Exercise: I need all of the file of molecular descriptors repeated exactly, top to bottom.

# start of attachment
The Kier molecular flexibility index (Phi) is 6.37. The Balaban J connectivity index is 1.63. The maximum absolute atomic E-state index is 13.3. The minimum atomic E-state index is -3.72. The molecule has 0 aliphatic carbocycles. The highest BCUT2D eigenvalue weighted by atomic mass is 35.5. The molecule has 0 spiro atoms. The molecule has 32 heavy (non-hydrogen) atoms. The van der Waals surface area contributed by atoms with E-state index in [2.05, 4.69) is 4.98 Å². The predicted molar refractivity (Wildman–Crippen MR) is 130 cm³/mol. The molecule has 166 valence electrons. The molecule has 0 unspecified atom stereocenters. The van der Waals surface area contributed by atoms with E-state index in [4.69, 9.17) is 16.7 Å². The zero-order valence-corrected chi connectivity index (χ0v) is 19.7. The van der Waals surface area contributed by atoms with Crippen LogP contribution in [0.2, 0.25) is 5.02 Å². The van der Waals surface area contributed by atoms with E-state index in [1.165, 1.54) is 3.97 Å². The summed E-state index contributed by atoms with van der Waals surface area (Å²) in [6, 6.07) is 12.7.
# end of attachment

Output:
The Kier molecular flexibility index (Phi) is 6.37. The Balaban J connectivity index is 1.63. The maximum absolute atomic E-state index is 13.3. The minimum atomic E-state index is -3.72. The molecule has 0 aliphatic carbocycles. The highest BCUT2D eigenvalue weighted by atomic mass is 35.5. The molecule has 0 spiro atoms. The molecule has 32 heavy (non-hydrogen) atoms. The van der Waals surface area contributed by atoms with E-state index in [2.05, 4.69) is 4.98 Å². The predicted molar refractivity (Wildman–Crippen MR) is 130 cm³/mol. The molecule has 166 valence electrons. The molecule has 0 unspecified atom stereocenters. The van der Waals surface area contributed by atoms with E-state index in [4.69, 9.17) is 16.7 Å². The zero-order valence-corrected chi connectivity index (χ0v) is 19.7. The van der Waals surface area contributed by atoms with Crippen LogP contribution in [0.2, 0.25) is 5.02 Å². The van der Waals surface area contributed by atoms with E-state index in [1.165, 1.54) is 3.97 Å². The summed E-state index contributed by atoms with van der Waals surface area (Å²) in [6, 6.07) is 12.7.